Britain has lot to do before triggering EU divorce: Boris Johnson
Some lawmakers and officials say the government has not had time to form a clear negotiating stance, and by triggering proceedings too early Britain may land a poor deal. In photo: Britain's foreign secretary Boris Johnson on September 7, 2016. Photograph: (Getty)
"We've got to do a lot of work to get our ducks in order," Johnson told Andy Marr on BBC1's The Andrew Marr Show.
Johnson suggested last week that Britain would trigger Article 50 of the Lisbon Treaty which would allow Britain to exit from EU early next year. However, Prime Minister Theresa May's aides have continually said the formal procedure would only start next year.
But some lawmakers and government officials say the government has not had time to form a clear negotiating stance and that, by triggering proceedings too early, Britain may land a poor deal, Reuters said.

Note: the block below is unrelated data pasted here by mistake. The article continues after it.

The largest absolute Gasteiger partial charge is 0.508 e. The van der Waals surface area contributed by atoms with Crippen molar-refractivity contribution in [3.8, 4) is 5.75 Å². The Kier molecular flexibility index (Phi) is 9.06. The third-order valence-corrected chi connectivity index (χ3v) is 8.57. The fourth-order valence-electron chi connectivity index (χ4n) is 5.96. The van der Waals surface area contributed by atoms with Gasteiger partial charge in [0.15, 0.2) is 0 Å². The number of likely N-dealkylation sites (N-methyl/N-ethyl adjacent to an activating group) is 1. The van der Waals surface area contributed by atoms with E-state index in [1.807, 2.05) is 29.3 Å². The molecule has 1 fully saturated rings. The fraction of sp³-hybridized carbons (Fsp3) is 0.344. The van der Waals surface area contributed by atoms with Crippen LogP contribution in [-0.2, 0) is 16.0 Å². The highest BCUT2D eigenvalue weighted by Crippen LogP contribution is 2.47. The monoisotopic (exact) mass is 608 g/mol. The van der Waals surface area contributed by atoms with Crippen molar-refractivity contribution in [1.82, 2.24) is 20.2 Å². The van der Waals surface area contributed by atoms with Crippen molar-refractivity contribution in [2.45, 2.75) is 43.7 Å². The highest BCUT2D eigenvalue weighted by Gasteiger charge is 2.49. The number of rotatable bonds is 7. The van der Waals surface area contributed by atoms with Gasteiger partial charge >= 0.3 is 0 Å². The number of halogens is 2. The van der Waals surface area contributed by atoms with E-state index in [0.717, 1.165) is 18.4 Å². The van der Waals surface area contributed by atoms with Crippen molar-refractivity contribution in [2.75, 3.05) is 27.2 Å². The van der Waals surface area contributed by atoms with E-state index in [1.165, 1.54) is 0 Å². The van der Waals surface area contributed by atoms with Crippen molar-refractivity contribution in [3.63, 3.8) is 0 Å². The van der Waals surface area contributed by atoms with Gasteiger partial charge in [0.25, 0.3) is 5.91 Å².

Britons voted to leave the EU bloc in a historic referendum in June.
Jeremy Corbyn, who was re-elected as leader of Britain's main opposition Labour Party on Saturday, said the parliament should be involved in the Brexit process.
"This is a huge political issue, it's the most significant economic issue facing Britain in my or your lifetime and I think at the very least parliament should be fully informed," Jeremy Corbyn told BBC's Andrew Marr.
Stephen Booth, co-director of the Open Europe think-tank, said it was likely that Brexit would end up being a gradual withdrawal from different aspects of the UK's entanglements with the EU, rather than a single "big bang" event, RT? news reported.
(WION with inputs from agencies)